Big California CB with offer from NU

It's an old story about the receivers getting bigger and bigger as the years go along. Where you used to see only once in a great while a receiver that was 6-5 or better, but he could actually play, nowadays, that's almost commonplace. That means the cornerbacks have to get bigger, stronger and still maintain their speed. That means players like Jonas Mouton are becoming hot commodities and getting hotter all the time.

A 6-2 cornerback, even in today's world, that's not the most common thing in the world. Sure, there are plenty of players that size that try to play the position, but often times, they turn out to be too rigid, not nearly mobile enough to keep up with both the bigger and smaller receivers they see.


For Venice High School's ( Los Angeles ) Jonas Mouton, he's gotten used to the stereotype of big cornerbacks that can't move or close on the ball. "It's funny when you watch games and because the offense has all these big receivers, the other team puts as big of guys on them, but they aren't really cornerbacks," Jonas said. "It just makes it worse, because to play cornerback, you have to be able to move and have the instincts of a cornerback."


The instincts if you are indeed a true corner are pretty simple, at least in theory. And, for Mouton, that's actually one of the more fun aspects of his job. "It's like a feeling out process early in the game," he said. "You try to get a handle on the guy to see whether he's just physical or he's a physical guy that can move. That way you know if you are going to play him a little tighter or give him some extra room so you can play both him and the ball."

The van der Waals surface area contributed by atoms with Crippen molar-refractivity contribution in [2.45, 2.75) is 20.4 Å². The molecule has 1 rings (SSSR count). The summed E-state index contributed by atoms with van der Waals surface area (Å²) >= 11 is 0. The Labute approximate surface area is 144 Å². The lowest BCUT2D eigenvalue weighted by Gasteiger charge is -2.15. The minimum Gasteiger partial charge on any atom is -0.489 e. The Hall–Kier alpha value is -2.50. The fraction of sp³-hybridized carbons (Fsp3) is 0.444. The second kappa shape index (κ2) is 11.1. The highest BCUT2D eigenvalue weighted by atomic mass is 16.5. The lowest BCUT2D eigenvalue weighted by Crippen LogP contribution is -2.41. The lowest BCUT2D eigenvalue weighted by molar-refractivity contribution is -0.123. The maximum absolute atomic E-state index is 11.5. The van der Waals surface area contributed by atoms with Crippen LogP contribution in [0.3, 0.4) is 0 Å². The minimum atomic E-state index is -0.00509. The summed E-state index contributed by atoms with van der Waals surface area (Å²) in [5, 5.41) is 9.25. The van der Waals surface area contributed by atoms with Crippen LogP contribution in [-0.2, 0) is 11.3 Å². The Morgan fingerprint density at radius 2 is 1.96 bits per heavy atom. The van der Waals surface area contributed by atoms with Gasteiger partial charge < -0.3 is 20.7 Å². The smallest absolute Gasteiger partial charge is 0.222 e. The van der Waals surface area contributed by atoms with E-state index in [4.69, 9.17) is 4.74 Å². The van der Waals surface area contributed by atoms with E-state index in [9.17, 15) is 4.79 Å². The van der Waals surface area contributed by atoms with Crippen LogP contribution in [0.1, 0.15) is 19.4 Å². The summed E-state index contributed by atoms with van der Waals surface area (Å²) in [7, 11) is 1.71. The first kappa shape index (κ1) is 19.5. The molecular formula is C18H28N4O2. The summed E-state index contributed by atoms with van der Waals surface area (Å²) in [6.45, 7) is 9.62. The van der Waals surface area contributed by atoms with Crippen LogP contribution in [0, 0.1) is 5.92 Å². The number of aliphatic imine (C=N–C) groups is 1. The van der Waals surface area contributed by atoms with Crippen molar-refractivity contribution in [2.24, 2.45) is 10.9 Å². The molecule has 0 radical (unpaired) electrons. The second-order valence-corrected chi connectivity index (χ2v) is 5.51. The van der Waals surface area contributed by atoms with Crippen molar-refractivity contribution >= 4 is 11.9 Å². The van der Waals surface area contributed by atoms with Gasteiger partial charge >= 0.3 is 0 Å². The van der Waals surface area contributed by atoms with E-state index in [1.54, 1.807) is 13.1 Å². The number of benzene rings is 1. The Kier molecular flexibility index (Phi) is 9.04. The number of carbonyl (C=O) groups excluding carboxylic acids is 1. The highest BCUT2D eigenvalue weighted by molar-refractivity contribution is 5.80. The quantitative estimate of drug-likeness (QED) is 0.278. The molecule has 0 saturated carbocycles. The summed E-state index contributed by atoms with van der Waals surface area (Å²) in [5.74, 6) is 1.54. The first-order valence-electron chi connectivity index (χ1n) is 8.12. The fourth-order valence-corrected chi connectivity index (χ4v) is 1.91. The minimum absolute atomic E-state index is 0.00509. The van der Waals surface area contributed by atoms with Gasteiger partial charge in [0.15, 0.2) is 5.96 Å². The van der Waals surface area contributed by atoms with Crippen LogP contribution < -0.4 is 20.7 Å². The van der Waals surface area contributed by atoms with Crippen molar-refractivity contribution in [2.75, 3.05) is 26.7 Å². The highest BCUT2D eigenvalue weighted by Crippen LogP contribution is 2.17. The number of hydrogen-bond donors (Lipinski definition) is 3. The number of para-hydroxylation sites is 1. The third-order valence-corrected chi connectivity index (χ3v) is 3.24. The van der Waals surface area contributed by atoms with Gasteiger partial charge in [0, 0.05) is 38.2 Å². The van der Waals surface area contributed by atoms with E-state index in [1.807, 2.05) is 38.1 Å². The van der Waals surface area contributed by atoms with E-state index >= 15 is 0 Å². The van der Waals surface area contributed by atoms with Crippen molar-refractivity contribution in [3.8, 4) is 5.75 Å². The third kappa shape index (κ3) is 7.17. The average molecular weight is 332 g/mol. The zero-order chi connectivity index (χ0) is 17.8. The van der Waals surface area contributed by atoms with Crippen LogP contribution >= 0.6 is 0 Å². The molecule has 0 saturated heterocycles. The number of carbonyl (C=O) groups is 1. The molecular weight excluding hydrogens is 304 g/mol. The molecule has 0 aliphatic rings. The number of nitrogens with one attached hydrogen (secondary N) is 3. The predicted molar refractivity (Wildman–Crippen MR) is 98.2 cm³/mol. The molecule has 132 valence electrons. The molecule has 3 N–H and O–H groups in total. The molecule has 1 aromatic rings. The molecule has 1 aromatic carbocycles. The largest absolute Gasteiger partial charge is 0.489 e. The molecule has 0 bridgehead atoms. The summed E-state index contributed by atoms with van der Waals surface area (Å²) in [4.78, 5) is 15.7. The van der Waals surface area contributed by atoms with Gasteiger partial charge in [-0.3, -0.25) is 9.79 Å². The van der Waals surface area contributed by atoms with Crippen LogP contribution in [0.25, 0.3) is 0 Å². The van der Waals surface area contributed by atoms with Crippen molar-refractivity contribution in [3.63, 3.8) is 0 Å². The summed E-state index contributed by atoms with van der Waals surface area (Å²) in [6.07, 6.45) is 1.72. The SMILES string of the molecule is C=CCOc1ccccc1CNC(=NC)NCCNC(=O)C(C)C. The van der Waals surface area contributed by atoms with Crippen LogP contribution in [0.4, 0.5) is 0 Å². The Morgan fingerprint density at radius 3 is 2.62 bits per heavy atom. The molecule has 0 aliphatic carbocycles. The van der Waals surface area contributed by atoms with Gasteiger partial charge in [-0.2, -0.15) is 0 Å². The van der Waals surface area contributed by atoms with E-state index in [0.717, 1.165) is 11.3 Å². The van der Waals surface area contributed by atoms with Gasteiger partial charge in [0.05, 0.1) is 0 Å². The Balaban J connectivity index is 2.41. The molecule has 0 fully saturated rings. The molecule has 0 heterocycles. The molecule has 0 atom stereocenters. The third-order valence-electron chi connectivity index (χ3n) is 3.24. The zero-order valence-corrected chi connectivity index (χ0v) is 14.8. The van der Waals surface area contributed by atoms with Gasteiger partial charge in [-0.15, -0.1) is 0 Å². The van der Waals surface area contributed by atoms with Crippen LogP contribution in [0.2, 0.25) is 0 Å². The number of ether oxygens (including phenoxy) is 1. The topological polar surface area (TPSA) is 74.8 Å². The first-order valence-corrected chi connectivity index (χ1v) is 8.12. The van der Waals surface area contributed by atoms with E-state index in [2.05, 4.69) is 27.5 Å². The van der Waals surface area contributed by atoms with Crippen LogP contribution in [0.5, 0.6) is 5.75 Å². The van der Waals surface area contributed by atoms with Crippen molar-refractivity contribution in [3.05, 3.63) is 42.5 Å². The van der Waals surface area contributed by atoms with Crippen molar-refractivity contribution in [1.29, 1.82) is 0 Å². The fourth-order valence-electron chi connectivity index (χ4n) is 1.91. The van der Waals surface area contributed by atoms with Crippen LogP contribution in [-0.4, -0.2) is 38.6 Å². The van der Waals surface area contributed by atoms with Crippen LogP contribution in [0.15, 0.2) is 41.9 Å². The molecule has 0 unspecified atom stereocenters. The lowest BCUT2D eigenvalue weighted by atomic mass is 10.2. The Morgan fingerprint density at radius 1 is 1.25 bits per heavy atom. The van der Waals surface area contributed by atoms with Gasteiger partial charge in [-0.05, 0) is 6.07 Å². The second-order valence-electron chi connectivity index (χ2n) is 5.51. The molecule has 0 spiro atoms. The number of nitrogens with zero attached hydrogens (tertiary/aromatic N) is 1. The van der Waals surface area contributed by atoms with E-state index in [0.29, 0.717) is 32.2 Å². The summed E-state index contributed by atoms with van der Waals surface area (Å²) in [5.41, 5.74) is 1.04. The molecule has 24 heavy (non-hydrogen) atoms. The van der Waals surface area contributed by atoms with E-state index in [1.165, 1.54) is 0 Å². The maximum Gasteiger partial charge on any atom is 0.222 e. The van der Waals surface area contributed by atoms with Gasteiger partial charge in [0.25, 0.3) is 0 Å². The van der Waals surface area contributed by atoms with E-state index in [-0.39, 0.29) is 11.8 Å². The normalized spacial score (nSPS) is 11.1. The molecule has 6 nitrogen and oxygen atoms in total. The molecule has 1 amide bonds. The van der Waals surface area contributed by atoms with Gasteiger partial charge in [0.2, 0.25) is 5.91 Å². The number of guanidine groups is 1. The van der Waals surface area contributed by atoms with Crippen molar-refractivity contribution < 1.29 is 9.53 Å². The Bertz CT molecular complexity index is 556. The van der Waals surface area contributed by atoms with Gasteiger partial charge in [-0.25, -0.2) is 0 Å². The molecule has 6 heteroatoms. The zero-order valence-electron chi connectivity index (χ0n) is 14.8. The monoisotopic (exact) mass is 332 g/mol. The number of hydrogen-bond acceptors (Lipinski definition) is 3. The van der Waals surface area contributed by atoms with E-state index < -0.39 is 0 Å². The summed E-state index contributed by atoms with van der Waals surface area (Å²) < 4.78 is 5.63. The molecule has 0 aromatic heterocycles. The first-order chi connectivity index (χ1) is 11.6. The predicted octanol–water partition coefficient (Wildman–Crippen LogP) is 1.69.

That's the kind of analytical thinking you expect out of a DB playing primarily in zone packages. It's about learning to play the ball, the situation and not so much the receiver himself. That was one reason for Mouton's reported 6 interceptions last year, half of those being taken back for touchdowns. Plus, you can throw in over 70 tackles for his junior year.


Of course, someone 6-2 and around 215 lbs., you can't think of all the positions that Mouton can play and Mouton would admit that he can't even remember all the spots he's been at throughout his young career. "When I was younger, I was a defensive end and linebacker," Jonas said. "After that, it's been running back, wide receiver, safety, cornerback, just about anywhere and everywhere they could play me they did."


Last year, Jonas played no less than four positions, head coach Angelo Gasca playing Mouton at running back, wide receiver, defensive back and safety. All in all, that accounted for approx. 1,000 yards in total offense and double-digit touchdowns along with the aforementioned scores on defense.


The dilemma for not just his high school coach, but the colleges recruiting Mouton is easy, but it's a nice dilemma to have and when you aren't sure exactly what Mouton could end up playing, you get that tag of ‘athlete', a school opting to just recruit you for wherever you will fit in best. "It seems like most of the schools recruiting me aren't really saying one position or the other," Jonas said. "Some say corner, some say safety, but they also say that they are going to work me out at one spot, but I could end up playing someplace else."


"So, there's really nothing definite as to what position they would like me to play."